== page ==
Inexpensive Antidepressant Slashes COVID-19 Hospitalizations By Over 30%

An inexpensive antidepressant drug has been found to reduce the risk of hospitalization in high-risk adults recently diagnosed with COVID-19 by over 30 percent, according to a study published in The Lancet Global Health.

The study, titled, “Effect of early treatment with fluvoxamine on risk of emergency care and hospitalisation among patients with COVID-19: the TOGETHER randomised, platform clinical trial,” was published on Oct. 27.

Fluvoxamine is an FDA-approved drug that belongs to a group of medicines known as serotonin reuptake inhibitors (SSRIs).

It works by increasing the activity of serotonin—a key hormone that stabilizes an individual’s mood and feelings of well-being—in the brain and is typically used to treat obsessive-compulsive disorder (OCD) and depression, according to the National Institutes of Health (NIH).

The drug is also thought to have the ability to reduce inflammation , although further studies are required to determine this.

Researchers in Brazil analyzed 1,497 high-risk symptomatic Brazilian adults confirmed positive for SARS-CoV-2, including patients from 11 clinical sites across the country with a known risk factor for progression to severe disease.

Of the nearly 1,500 patients, 741 patients were prescribed 100 mg of fluvoxamine twice daily for 10 days and 756 were given a placebo.

Of those participants given the drug, 79 (11 percent) needed to be hospitalized for medical care compared to 119 (16 percent) in the placebo group.

Researchers said their analysis showed the drug cut the risk of hospitalization by 32 percent overall. Only one patient died while taking fluvoxamine, compared with 12 who died while on the placebo.

A 10-day course of fluvoxamine costs approximately $4, researchers said.

“Treatment with fluvoxamine (100 mg twice daily for 10 days) among high-risk outpatients with early diagnosed COVID-19 reduced the need for hospitalisation defined as retention in a COVID-19 emergency setting or transfer to a tertiary hospital,” researchers wrote.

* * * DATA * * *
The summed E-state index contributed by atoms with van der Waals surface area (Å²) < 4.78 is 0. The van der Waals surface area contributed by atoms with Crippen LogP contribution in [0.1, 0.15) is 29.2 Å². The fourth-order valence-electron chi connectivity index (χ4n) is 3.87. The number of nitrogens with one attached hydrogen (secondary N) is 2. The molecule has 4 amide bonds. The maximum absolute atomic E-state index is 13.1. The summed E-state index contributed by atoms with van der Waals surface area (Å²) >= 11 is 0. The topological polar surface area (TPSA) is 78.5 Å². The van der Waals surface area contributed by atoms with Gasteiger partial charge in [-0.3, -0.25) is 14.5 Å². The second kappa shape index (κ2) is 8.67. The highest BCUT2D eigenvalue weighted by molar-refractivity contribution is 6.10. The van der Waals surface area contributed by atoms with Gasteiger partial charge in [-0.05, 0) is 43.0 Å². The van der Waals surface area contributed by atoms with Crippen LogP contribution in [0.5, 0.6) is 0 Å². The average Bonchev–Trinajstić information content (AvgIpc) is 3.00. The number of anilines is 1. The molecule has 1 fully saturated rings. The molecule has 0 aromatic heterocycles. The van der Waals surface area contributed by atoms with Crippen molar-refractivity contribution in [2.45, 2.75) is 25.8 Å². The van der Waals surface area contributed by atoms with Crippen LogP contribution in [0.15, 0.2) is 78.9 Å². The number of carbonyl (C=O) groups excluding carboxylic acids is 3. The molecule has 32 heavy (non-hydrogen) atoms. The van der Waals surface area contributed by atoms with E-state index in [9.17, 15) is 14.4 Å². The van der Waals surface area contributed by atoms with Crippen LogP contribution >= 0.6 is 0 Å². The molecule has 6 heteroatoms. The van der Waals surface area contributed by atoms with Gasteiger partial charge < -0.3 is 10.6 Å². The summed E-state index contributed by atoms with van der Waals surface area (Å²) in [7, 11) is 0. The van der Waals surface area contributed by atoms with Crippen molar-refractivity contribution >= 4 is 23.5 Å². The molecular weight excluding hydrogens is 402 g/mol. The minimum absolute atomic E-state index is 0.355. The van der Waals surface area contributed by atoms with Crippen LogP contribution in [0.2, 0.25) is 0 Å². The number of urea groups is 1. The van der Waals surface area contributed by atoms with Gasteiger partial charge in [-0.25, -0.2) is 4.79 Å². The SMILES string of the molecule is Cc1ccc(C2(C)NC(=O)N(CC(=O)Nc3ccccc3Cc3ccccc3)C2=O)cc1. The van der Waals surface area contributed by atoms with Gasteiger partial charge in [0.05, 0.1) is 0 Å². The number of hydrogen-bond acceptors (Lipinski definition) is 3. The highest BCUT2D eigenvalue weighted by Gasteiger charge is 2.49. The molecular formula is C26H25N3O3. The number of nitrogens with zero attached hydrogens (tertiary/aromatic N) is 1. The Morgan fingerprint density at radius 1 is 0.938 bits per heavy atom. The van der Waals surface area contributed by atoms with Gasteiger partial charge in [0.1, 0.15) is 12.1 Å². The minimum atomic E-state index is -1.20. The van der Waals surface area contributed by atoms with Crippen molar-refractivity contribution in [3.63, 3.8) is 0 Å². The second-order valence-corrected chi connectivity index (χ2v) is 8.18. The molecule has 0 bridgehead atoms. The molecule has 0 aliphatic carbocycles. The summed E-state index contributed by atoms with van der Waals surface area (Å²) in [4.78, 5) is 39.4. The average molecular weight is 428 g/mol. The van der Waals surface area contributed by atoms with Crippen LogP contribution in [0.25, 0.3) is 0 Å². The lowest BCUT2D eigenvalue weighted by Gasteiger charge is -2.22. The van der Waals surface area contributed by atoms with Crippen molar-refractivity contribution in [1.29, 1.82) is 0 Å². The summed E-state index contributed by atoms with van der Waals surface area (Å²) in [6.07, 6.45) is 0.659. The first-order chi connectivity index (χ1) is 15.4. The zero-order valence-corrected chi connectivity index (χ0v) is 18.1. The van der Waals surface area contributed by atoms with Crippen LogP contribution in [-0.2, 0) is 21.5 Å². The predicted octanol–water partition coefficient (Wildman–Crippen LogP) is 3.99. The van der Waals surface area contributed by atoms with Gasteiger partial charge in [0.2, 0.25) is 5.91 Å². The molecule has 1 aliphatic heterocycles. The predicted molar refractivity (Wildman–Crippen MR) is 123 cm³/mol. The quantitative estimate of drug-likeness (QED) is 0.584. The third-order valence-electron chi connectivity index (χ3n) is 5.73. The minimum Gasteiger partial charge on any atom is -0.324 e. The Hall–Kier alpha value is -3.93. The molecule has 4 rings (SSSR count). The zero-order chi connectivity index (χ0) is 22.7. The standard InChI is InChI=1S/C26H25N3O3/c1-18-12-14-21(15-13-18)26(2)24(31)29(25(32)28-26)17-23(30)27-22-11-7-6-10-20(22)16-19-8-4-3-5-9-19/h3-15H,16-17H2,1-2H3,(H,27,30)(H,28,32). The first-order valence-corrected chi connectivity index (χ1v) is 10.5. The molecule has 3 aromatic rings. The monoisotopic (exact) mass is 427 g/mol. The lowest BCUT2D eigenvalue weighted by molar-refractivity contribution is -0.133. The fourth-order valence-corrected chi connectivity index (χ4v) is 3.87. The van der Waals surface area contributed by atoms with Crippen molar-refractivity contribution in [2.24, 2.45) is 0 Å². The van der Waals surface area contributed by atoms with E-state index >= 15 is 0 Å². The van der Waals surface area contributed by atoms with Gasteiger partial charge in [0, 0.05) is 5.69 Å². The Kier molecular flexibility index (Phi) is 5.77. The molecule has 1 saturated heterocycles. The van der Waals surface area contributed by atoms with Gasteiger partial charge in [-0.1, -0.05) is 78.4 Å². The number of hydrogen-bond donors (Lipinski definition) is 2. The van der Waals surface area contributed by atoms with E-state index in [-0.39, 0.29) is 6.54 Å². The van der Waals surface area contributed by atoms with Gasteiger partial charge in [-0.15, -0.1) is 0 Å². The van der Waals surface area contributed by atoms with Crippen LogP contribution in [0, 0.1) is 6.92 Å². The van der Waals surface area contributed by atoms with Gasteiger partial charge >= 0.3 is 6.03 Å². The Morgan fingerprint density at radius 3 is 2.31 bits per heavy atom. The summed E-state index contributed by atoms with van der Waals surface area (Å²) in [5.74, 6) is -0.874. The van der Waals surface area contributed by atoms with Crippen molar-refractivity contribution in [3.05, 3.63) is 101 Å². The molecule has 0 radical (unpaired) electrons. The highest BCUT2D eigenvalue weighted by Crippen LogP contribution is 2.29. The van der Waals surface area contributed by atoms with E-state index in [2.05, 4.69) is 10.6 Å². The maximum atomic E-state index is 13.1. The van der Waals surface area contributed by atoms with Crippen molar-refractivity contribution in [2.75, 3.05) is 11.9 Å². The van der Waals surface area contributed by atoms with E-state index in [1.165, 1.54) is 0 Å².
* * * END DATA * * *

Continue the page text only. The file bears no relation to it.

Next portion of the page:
The study noted that 84 participants stopped taking fluvoxamine and 64 participants stopped taking the placebo owing to issues of tolerability. Fluvoxamine can have side effects which include nausea, diarrhea, indigestion, insomnia, and drowsiness, as per NIH.

“Given fluvoxamine’s safety, tolerability, ease of use, low cost, and widespread availability, these findings might influence national and international guidelines on the clinical management of COVID-19,” researchers wrote.

“Fluvoxamine is widely available but is not on the WHO Essential Medicines List, whereas a closely related SSRI, fluoxetine, is on the list. It is now crucial to establish whether a class effect exists and whether these drugs can be used interchangeably for COVID-19,” researchers added.

Researchers also noted that the study focused primarily on unvaccinated patients and that further studies are needed to establish the drug’s effects among vaccinated populations.

Researchers have shared their results with NIH, which publishes treatment guidelines, and are hoping for a recommendation from the World Health Organization (WHO), U.S. News & World Report reported.

How can an SSRI be effective against a lung-attacking virus? An SSRI (by definition) delays/blocks the receptors on nerves allowing serotonin to linger longer for a prolonged effect. To quote Google " Serotonin is the key hormone that stabilizes our mood, feelings of well-being, and happiness . This hormone impacts your entire body. It enables brain cells and other nervous system cells to communicate with each other. Serotonin also helps with sleeping, eating, and digestion."

I haven’t heard of an SSRI working against the immune response in humans (which, isn’t talked about now, but is the reason COVID kills). If anyone has other information about this treatment I would be grateful. The other two ‘novel’ treatments, those suggesting hydroxychloroquine and ivermectin claim to interrupt viral reproduction, I am interested in finding how this is supposed to help.

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I know it’s weird, the doses they are using seem high perhaps it’s more of a side effect. Amitriptyline was developed as an antidepressant and turned out more effective for fibromyalgia , neuropathic pain even migraines.

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Well, fuck. Never heard of it before and have fibromyalgia , neuropathic pain and even both typical and optical migraines. I will need to look into this further.

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… and at this point COVID isn’t on my radar!

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They really help with sleep, they don’t remove the pain (what does lol) but they dull it to a level that’s manageable as well as having the very handy side effect of drowsiness.

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Same lol…